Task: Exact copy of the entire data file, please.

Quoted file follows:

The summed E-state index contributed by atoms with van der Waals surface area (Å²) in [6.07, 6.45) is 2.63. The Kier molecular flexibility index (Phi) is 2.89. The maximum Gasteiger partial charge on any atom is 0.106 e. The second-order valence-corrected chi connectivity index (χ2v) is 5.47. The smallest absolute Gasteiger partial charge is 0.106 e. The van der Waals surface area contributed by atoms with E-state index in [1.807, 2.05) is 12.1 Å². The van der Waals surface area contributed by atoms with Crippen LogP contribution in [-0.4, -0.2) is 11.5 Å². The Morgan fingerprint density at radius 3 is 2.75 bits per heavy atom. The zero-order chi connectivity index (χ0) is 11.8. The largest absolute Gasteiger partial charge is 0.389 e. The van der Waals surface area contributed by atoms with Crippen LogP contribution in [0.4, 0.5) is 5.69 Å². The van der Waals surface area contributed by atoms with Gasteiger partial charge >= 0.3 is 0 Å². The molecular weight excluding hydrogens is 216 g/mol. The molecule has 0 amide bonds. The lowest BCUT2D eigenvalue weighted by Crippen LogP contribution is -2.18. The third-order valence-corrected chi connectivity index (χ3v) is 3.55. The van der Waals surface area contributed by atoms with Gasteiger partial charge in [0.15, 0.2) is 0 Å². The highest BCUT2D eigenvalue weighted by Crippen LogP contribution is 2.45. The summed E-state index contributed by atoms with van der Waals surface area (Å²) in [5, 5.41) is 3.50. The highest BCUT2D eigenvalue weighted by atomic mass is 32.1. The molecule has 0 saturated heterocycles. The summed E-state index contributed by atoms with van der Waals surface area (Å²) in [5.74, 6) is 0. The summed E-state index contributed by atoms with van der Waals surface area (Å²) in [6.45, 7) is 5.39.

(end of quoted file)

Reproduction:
The summed E-state index contributed by atoms with van der Waals surface area (Å²) in [6.07, 6.45) is 2.63. The Kier molecular flexibility index (Phi) is 2.89. The maximum Gasteiger partial charge on any atom is 0.106 e. The second-order valence-corrected chi connectivity index (χ2v) is 5.47. The smallest absolute Gasteiger partial charge is 0.106 e. The van der Waals surface area contributed by atoms with E-state index in [1.807, 2.05) is 12.1 Å². The van der Waals surface area contributed by atoms with Crippen LogP contribution in [-0.4, -0.2) is 11.5 Å². The Morgan fingerprint density at radius 3 is 2.75 bits per heavy atom. The zero-order chi connectivity index (χ0) is 11.8. The largest absolute Gasteiger partial charge is 0.389 e. The van der Waals surface area contributed by atoms with Crippen LogP contribution in [0.4, 0.5) is 5.69 Å². The van der Waals surface area contributed by atoms with Gasteiger partial charge >= 0.3 is 0 Å². The molecular weight excluding hydrogens is 216 g/mol. The molecule has 0 amide bonds. The lowest BCUT2D eigenvalue weighted by Crippen LogP contribution is -2.18. The third-order valence-corrected chi connectivity index (χ3v) is 3.55. The van der Waals surface area contributed by atoms with Gasteiger partial charge in [0.15, 0.2) is 0 Å². The highest BCUT2D eigenvalue weighted by Crippen LogP contribution is 2.45. The summed E-state index contributed by atoms with van der Waals surface area (Å²) in [5, 5.41) is 3.50. The highest BCUT2D eigenvalue weighted by atomic mass is 32.1. The molecule has 0 saturated heterocycles. The summed E-state index contributed by atoms with van der Waals surface area (Å²) in [5.74, 6) is 0. The summed E-state index contributed by atoms with van der Waals surface area (Å²) in [6.45, 7) is 5.39.